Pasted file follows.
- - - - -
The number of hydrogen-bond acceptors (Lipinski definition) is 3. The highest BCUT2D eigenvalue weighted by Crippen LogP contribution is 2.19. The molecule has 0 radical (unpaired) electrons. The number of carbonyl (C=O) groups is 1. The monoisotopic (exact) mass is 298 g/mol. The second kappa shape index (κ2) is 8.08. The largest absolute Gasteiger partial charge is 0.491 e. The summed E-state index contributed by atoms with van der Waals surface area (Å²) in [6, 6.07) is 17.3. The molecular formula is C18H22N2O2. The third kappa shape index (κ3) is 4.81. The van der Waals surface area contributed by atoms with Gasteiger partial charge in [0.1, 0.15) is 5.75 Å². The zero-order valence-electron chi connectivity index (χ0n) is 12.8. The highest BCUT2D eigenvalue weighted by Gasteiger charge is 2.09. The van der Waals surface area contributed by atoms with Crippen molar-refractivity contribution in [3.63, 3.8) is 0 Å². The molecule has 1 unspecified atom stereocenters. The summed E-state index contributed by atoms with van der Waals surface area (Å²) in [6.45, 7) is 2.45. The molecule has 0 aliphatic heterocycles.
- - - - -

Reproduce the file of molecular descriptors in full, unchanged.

The number of hydrogen-bond acceptors (Lipinski definition) is 3. The highest BCUT2D eigenvalue weighted by Crippen LogP contribution is 2.19. The molecule has 0 radical (unpaired) electrons. The number of carbonyl (C=O) groups is 1. The monoisotopic (exact) mass is 298 g/mol. The second kappa shape index (κ2) is 8.08. The largest absolute Gasteiger partial charge is 0.491 e. The summed E-state index contributed by atoms with van der Waals surface area (Å²) in [6, 6.07) is 17.3. The molecular formula is C18H22N2O2. The third kappa shape index (κ3) is 4.81. The van der Waals surface area contributed by atoms with Gasteiger partial charge in [0.1, 0.15) is 5.75 Å². The zero-order valence-electron chi connectivity index (χ0n) is 12.8. The highest BCUT2D eigenvalue weighted by Gasteiger charge is 2.09. The van der Waals surface area contributed by atoms with Crippen molar-refractivity contribution in [3.63, 3.8) is 0 Å². The molecule has 1 unspecified atom stereocenters. The summed E-state index contributed by atoms with van der Waals surface area (Å²) in [6.45, 7) is 2.45. The molecule has 0 aliphatic heterocycles.